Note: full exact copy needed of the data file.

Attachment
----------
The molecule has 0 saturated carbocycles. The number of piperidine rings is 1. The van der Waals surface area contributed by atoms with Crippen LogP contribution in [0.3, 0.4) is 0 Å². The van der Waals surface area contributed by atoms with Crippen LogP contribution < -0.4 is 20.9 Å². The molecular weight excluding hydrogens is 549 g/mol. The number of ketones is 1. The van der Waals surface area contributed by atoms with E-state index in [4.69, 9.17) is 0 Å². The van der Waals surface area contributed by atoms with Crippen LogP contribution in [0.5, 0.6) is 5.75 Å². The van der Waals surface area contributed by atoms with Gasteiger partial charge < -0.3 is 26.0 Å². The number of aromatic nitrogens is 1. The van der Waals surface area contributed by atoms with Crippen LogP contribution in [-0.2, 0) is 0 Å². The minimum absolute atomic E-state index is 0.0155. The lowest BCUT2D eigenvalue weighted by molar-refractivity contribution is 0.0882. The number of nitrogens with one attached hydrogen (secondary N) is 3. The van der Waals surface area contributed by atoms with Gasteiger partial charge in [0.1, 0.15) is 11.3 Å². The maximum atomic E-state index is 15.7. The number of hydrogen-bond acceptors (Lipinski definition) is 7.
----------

The molecule has 0 saturated carbocycles. The number of piperidine rings is 1. The van der Waals surface area contributed by atoms with Crippen LogP contribution in [0.3, 0.4) is 0 Å². The van der Waals surface area contributed by atoms with Crippen LogP contribution < -0.4 is 20.9 Å². The molecular weight excluding hydrogens is 549 g/mol. The number of ketones is 1. The van der Waals surface area contributed by atoms with E-state index in [4.69, 9.17) is 0 Å². The van der Waals surface area contributed by atoms with Crippen LogP contribution in [0.5, 0.6) is 5.75 Å². The van der Waals surface area contributed by atoms with Gasteiger partial charge < -0.3 is 26.0 Å². The number of aromatic nitrogens is 1. The van der Waals surface area contributed by atoms with Crippen LogP contribution in [-0.2, 0) is 0 Å². The minimum absolute atomic E-state index is 0.0155. The lowest BCUT2D eigenvalue weighted by molar-refractivity contribution is 0.0882. The number of nitrogens with one attached hydrogen (secondary N) is 3. The van der Waals surface area contributed by atoms with Gasteiger partial charge in [0.1, 0.15) is 11.3 Å². The maximum atomic E-state index is 15.7. The number of hydrogen-bond acceptors (Lipinski definition) is 7.